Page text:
What we are looking at is truly trying to build something which grows, while keeping in mind it might shrink the traditional bit. That’s basically the way my current thinking is to approach it. But there are a lot of architecture, IT guys and others who might have a different opinion here and there, and that’s the discussion to be had. That’s operationalizing something. That’s the true challenge. It’s not talking about: I want to have this; it’s about how do you make it happen and how to future proof it. You don’t want to make an investment now and then it’s obsolete a few years down the road, because you can’t use it because you put it in a place or connected it to a dead end system which will be switched off, and then you have to start anew somewhere else.

I think that’s the challenge we have.


New revenue opportunities/ the future

Craig: [00:21:34] You talk about infrastructure, you talk about links. If we look at how in the traditional assets space, the connections between multiple banks come together to provide a sub custody network that facilitates client asset movements across global markets, how do you see the sub custody and global custody connection in the digital assets space? Do you see that existing? Do you see that as an option to potentially support global clients holding assets within your infrastructure? Or do you see the sub custody piece moving to one side and not being relevant?

Ben: [00:22:14] I think that’s the problem of the whole digital asset space. That future is not 100% clear. It really is who enters that space and how it will devolve in the shorter mid-term. One thing I know for sure is, I will have to connect different DLT blockchain solutions to service, and hold the assets my clients want to have. That’s one thing I know for sure. I have to connect my clients to the solutions, maybe Bitcoin but also others, where there’s client demand. It could be new traditional assets or new rails where my clients have demand. That’s what we do know.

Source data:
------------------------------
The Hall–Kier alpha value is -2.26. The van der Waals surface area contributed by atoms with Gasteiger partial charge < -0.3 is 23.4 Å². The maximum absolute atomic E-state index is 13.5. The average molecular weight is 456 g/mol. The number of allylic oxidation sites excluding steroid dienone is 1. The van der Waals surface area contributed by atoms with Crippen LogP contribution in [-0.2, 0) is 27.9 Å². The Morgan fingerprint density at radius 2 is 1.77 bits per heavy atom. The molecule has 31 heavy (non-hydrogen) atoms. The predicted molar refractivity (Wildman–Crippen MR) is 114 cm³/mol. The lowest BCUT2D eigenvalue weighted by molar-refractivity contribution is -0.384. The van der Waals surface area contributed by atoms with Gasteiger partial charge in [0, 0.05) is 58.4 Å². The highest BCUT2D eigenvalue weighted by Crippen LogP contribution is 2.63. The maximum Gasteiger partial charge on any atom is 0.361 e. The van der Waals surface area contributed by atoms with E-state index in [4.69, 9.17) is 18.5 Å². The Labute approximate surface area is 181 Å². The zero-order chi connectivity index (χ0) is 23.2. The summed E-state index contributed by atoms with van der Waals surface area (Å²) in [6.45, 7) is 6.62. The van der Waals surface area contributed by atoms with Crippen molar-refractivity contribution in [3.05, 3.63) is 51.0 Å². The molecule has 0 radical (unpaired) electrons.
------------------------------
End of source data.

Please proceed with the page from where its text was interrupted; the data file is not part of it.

We have a sub custody network where we provide safekeeping in markets, where our clients demand safekeeping. that’s very straightforward, and I think the same thing will happen in the digital asset space. The interesting bit is, will you be the one and be part of organizing those underlying DLT securities chains, and who has which role in that? Because a bank, if you look at it from a logical point of view, could move downstream or upstream. You could do everything for the client, but you could also move more in the CSD or into the sub custody space.

Imagine if we would stick in the current world we have today, and each country (it would not be really beneficial) has their own CSD running their own local chain, have their own solution for the country. But it’s standardized, and there’s an industry standard to interact with those. Why do you need sub custody? Because then suddenly it could become just a very standardized digital connection to a place, and you have a AI driven digital connectivity piece to that chain, which manages your sub custody. That could be one of the solutions. Hopefully not the one, but it could be one of the solutions.

There could be other solutions. If you look at Europe, if you look at the Pilot Regime, it seems to be a strong trend to decentralize a little bit. That could be a game-changer because it could create one capital market in Europe, for example, or it could create global digital assets chains where different countries connect. Maybe an i-CSD version with more global players and more global connectivity, but decentralized.